Composting is good for your garden, but it is also good for the environment. Over 30 per cent of the average household bin can be composted – that’s nearly 150kg a year (about the weight of a baby elephant!).
Picture of a gardener shovelling compost from a compost bin

​Composting bins

Newham residents can buy composting bins for as little as £6 each (with free postage). Order online from Get Composting or call 0845 130 6090.
We give you money off compost converter bins, which you can buy in two sizes. You can also buy a range of other composting equipment and extras.

Get composting!

Composting at home is easy, and will give you free, good-quality compost.
The main thing to remember is to balance your 'greens' (which have lots of nitrogen) with your 'browns' (which don’t have much nitrogen) to keep your compost healthy.


  • fruit and vegetable scraps (including citrus peel)
  • tea bags, coffee grounds and filter paper
  • crushed egg shells
  • grass cuttings (not too many)
  • young hedge clippings
  • annual weeds, for example chickweed and speedwell
  • old flowers and nettles
  • manure
  • pond algae.


  • gerbil, hamster and rabbit bedding
  • egg boxes
  • thin cardboard, paper, ridged cardboard packaging, toilet and kitchen rolls, and newspaper (torn up into small pieces)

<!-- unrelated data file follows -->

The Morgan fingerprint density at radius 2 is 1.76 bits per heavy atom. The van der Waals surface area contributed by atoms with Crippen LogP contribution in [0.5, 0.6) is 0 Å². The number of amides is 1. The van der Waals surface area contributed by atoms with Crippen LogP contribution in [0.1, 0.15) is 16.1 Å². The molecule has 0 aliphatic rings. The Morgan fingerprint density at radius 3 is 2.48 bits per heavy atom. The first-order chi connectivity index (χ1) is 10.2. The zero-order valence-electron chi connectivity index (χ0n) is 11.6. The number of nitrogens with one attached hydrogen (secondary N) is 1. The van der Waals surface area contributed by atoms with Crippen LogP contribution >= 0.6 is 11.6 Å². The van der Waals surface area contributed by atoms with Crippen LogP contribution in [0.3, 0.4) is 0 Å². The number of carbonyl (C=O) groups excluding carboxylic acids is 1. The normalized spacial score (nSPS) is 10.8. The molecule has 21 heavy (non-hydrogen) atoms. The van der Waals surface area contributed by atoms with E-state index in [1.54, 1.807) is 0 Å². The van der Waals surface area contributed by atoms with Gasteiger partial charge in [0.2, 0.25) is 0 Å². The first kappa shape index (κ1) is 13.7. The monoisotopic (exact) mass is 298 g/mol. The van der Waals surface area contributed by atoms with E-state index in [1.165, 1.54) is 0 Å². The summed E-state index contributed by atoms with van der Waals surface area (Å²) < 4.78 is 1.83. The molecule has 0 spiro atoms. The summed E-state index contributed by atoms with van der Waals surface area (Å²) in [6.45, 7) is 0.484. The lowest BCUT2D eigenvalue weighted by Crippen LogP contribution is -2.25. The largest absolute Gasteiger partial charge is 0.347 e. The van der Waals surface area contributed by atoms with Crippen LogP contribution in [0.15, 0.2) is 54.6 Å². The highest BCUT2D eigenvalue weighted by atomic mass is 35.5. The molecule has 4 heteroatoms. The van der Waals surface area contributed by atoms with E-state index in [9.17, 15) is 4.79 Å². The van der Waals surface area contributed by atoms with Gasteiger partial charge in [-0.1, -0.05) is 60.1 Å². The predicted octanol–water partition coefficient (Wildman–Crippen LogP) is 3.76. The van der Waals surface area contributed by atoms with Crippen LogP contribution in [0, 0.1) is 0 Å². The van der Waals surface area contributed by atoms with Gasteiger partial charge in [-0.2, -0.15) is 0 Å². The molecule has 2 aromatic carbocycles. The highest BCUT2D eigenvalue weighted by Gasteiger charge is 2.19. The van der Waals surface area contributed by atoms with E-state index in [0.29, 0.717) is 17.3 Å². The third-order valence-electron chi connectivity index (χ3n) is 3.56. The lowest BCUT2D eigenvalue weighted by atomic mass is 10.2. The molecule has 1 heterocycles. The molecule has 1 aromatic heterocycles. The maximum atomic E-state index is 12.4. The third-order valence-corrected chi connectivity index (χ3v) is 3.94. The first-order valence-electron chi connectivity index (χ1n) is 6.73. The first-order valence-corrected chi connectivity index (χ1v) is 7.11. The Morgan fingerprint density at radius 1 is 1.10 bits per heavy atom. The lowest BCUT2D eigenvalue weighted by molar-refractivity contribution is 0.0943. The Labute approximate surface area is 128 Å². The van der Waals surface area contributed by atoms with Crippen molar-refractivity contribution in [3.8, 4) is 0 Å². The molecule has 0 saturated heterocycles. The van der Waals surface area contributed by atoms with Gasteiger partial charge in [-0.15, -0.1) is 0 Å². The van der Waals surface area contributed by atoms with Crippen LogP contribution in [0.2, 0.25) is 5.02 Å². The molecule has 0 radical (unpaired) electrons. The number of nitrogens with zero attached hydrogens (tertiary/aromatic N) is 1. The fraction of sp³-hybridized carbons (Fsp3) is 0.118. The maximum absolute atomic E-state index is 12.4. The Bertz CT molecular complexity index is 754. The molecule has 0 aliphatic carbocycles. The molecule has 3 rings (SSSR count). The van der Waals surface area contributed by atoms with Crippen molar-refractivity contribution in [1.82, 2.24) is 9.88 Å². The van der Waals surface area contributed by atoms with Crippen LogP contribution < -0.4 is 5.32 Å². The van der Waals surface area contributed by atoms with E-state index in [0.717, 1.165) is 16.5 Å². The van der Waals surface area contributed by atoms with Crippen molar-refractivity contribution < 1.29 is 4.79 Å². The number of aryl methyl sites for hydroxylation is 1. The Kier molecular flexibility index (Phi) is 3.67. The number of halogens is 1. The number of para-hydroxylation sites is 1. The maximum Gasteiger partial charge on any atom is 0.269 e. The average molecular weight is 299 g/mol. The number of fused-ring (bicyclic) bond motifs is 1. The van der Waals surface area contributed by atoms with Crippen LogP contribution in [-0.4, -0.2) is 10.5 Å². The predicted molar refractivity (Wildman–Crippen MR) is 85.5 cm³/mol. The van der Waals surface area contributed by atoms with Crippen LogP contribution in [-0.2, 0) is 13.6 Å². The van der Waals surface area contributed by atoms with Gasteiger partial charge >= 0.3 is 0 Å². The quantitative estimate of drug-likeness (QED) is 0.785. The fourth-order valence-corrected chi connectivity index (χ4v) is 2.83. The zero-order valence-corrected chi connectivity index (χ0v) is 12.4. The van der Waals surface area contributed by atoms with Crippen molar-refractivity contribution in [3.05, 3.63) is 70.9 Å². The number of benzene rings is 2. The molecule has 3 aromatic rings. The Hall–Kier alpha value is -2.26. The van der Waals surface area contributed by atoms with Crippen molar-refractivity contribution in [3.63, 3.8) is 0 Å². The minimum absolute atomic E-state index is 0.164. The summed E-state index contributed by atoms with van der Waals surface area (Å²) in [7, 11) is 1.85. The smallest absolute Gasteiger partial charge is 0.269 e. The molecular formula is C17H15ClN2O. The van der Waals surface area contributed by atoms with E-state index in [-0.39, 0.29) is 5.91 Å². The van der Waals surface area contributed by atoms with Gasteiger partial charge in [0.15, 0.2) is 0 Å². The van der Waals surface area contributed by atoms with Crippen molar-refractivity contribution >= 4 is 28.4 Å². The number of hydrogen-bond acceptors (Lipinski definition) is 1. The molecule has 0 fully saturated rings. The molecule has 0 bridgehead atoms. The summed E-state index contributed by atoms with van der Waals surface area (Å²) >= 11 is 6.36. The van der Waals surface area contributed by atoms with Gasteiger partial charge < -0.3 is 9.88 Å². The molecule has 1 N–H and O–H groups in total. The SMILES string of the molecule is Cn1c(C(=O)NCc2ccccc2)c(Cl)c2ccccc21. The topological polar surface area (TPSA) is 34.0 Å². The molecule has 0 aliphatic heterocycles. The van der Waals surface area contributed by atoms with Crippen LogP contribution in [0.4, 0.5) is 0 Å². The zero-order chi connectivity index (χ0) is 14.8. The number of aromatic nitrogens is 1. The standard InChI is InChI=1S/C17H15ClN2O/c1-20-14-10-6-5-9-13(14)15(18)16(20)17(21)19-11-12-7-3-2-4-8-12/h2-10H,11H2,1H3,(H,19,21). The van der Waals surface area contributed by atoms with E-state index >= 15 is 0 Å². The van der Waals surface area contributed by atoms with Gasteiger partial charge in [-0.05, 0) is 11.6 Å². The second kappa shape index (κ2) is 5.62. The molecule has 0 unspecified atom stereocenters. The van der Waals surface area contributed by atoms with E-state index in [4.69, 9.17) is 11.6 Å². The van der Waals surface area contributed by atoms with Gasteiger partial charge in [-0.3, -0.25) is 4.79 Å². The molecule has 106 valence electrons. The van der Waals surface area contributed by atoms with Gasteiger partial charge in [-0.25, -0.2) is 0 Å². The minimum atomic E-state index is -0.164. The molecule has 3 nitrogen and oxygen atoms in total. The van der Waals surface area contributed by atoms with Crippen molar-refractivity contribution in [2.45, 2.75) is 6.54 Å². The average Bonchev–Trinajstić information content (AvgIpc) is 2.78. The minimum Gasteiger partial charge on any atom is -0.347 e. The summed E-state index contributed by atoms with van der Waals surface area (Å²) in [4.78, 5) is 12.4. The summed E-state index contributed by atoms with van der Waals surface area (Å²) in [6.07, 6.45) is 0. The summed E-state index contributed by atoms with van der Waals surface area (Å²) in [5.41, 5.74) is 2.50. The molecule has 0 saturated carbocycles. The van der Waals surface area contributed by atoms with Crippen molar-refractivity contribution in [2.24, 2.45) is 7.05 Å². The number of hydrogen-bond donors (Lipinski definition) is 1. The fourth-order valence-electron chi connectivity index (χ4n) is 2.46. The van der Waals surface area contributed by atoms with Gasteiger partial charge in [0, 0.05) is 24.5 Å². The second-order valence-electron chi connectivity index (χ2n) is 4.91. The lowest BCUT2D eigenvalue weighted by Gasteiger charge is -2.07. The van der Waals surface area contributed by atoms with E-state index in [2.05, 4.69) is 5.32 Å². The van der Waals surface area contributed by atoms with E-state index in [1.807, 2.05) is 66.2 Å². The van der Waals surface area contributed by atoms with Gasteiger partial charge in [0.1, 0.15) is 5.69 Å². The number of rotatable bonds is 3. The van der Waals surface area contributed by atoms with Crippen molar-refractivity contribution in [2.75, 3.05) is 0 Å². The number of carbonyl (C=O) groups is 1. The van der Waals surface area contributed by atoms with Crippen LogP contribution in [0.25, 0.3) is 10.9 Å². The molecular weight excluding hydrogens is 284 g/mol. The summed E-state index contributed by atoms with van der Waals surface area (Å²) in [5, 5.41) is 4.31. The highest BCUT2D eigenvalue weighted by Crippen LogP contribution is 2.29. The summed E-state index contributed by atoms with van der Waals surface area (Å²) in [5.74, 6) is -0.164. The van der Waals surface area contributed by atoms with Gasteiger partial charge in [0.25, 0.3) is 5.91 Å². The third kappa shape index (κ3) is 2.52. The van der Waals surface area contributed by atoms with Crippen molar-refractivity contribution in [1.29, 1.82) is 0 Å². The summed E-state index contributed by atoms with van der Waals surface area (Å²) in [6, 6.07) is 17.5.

• dry leaves (small quantities)
  • garden cuttings
  • straw
  • woody twigs and hedge cuttings
  • ashes from wood, paper and lumpwood charcoal
  • sawdust and wood chippings
  • wool, cotton thread and tumble dryer lint
  • vacuum bag contents
  • shredded paper.
Do not use cooked food waste, meat, fish, cat litter, dog waste, glossy magazines, roots of perennial weeds (that is those which return year after year), diseased plants, plastic, glass or metal.

How do I get good-quality compost?

Here are some few tips to help you look after your compost and make sure it is of a good quality.
  • Find the right place: the best place is in the garden on bare soil; if you have to put it onto concrete, tarmac or patio slabs, make sure there's a layer of soil or existing compost at the bottom of the composter, so the worms can spread.
  • Layer it: each time you put a layer of greens in, add an equal layer of browns too.
  • Keep your compost moist: not too wet and not dry, and check before you add a layer; if it's dry, add water; if it's soggy, add some more brown material.
  • Add some air, so it doesn't smell: give your compost a turn with a garden fork every now and then.
  • Sit back and relax: it takes six to nine months for your compost to be ready to use, so be patient.
  • Ready for use: once your compost turns into a dark material which looks like thick, moist soil and gives off an earthy fresh aroma, you'll know it's ready to use!
  • Collect the compost: lift the bin slightly or open the hatch at the bottom and scoop out the fresh compost with a garden fork or spade.
  • Use it: don't worry if it looks a bit lumpy with twigs or bits of eggshell, this is perfectly normal; use it to on garden borders or vegetable patches, in patio containers or to feed the lawn.

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